Women's US National Team Overcome FIFA's Shortcomings in Victory

Jonathan Pilley@@omnicomicContributor IIJuly 11, 2011

DRESDEN, GERMANY - JULY 10:  Hope Solo of USA reacts after conceding their first goal during the Women's World Cup Quarter Final match between Brazil and USA at Rudolf-Harbig Stadium on July 10, 2011 in Dresden, Germany.  (Photo by Scott Heavey/Getty Images)
Scott Heavey/Getty Images

USWNT stands for US Women's National Team, but it reads a lot like "US Won't." As in: the US Won't be stopped by FIFA's shortcomings, as witnessed in their triumph over Brazil in the quarterfinals of the 2011 FIFA Women's World Cup.

The game itself was a bad show due to FIFA, an organization entrusted with overseeing and moderating these classic games, despite the fireworks and drama put on by the players.

The own goal only two minutes into the game should have been enough for the US to hunker down and claim a victory, and everything went according to plan. Until the 65th minute, that is, when things took a nearly fatal turn for the US.

The call on Rachel Buehler was questionable. Yes, it looked to be a 50/50 ball, but in the heat of the moment in a play that close the goal you have to think the ref will side with the offensive player. Because it was in the box then, reason has to follow that a Red Card must be given in conjunction with a Penalty Kick.

Hope Solo stepping up to stop the first PK was splendid and should have been a momentum changer, but the ref decided she should get a yellow card. Presumably the card was for her complaining to a ref about the call on another player for Encroachment (leaving the line before the ball was kicked).

And that's one problem with the beautiful game: refs.

When refs start dictating the outcome of a game of this magnitude in any sport with ridiculous calls like the yellow on Solo, then you know you have a problem. Couldn't the ref have let the blocked PK stand, since that was how it should have played out?

Instead, Marta stepped up and took another PK. You can't expect a goalie—no matter how good—to have an excessively high percentage of blocked PKs. The second kick never should have been awarded.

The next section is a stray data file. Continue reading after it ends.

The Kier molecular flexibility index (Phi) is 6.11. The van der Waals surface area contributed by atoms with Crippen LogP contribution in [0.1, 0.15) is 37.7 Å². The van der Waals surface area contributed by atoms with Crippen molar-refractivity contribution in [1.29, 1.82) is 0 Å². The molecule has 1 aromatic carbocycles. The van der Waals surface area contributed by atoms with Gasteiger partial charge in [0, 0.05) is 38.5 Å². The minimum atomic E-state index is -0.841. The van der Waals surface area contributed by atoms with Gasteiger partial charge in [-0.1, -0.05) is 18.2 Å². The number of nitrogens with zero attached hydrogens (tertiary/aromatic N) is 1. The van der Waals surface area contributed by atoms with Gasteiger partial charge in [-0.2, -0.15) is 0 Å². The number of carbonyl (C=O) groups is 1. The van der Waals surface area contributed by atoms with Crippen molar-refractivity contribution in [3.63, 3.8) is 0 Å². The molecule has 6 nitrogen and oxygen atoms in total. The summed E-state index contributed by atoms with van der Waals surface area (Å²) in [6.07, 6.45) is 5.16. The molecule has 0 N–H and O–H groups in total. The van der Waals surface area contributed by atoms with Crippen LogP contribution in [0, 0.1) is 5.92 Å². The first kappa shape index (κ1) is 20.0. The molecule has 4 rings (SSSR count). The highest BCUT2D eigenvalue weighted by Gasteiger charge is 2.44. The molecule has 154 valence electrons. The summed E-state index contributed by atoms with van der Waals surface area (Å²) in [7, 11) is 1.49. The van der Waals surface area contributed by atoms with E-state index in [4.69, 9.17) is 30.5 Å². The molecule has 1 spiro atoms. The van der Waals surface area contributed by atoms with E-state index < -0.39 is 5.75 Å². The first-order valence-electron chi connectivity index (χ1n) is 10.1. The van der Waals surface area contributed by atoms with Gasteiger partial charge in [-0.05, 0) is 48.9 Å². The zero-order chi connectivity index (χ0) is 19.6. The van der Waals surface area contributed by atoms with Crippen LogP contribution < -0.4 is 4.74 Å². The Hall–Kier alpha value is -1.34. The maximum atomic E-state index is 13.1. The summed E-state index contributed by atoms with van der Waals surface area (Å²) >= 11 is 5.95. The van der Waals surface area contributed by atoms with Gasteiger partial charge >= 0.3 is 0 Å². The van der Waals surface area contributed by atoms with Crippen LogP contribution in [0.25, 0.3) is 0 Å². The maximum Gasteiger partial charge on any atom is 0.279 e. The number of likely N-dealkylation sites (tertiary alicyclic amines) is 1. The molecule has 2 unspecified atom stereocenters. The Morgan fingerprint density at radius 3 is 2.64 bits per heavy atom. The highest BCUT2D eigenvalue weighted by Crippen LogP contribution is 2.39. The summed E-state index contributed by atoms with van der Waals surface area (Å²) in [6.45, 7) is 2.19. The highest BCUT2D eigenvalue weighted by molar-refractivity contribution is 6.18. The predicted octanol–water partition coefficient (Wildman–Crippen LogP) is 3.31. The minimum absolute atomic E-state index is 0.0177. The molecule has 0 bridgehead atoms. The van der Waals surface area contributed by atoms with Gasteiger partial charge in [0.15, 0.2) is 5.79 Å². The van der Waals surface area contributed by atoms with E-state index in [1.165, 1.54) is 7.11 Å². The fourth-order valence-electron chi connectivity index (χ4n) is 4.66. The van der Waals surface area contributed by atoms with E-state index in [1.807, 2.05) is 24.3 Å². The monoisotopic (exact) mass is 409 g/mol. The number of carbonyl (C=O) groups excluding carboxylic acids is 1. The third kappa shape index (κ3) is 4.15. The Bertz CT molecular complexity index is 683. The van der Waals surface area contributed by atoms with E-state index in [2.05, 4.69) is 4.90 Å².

It got worse later on with Brazil's go-ahead goal, as Marta Maurine was clearly offside when she set up the score. It wasn't a judgment call thing either. She was well beyond the American player furthest back. The refs can blow a whistle AND give a yellow card for a trivial rule (Encroachment) but can't get one of—if not the—most hallowed rules (offside) in their book correct?

It's an easy fix. Get two more line judges so that among the four of them they're covering less space. Getting into position with the back player has to be a priority, and one player on each side running the length of the field back and forth just isn't working.

The second problem that the game highlighted was time stoppage. Erika went down late in the game with what seemed to be an injury, only to spring up just in time to avoid being carried out on the stretcher.

Why doesn't the clock stop when the ref stops the play? If the ref stops the play for an injury the clock should stop, which should reduce such time-wasting tactics. The clock shouldn't stop for corners, throw-ins, free kicks or goal kicks. 

Adding stoppage time doesn't compensate for lost time because it's not of equal value. How is it equal for a team to have a two-on-one break where Team B goes down with a fake injury, squandering Team A's chance to score at that moment? Adding three minutes at the end of the game isn't fair value for that lost opportunity.

It's not that these two solutions will solve everything wrong with the game. They'll definitely help with two of the most glaring problems: refs and stoppage. Despite the disadvantage of playing a man down for nearly 60 minutes, the US still held their own and stormed back, winning 5-3 in PKs in thrilling fashion.

It shouldn't have to come to heroics against France. And USWNT players like Abby Wambach, Megan Rapinoe and Hope Solo won't let it come to that.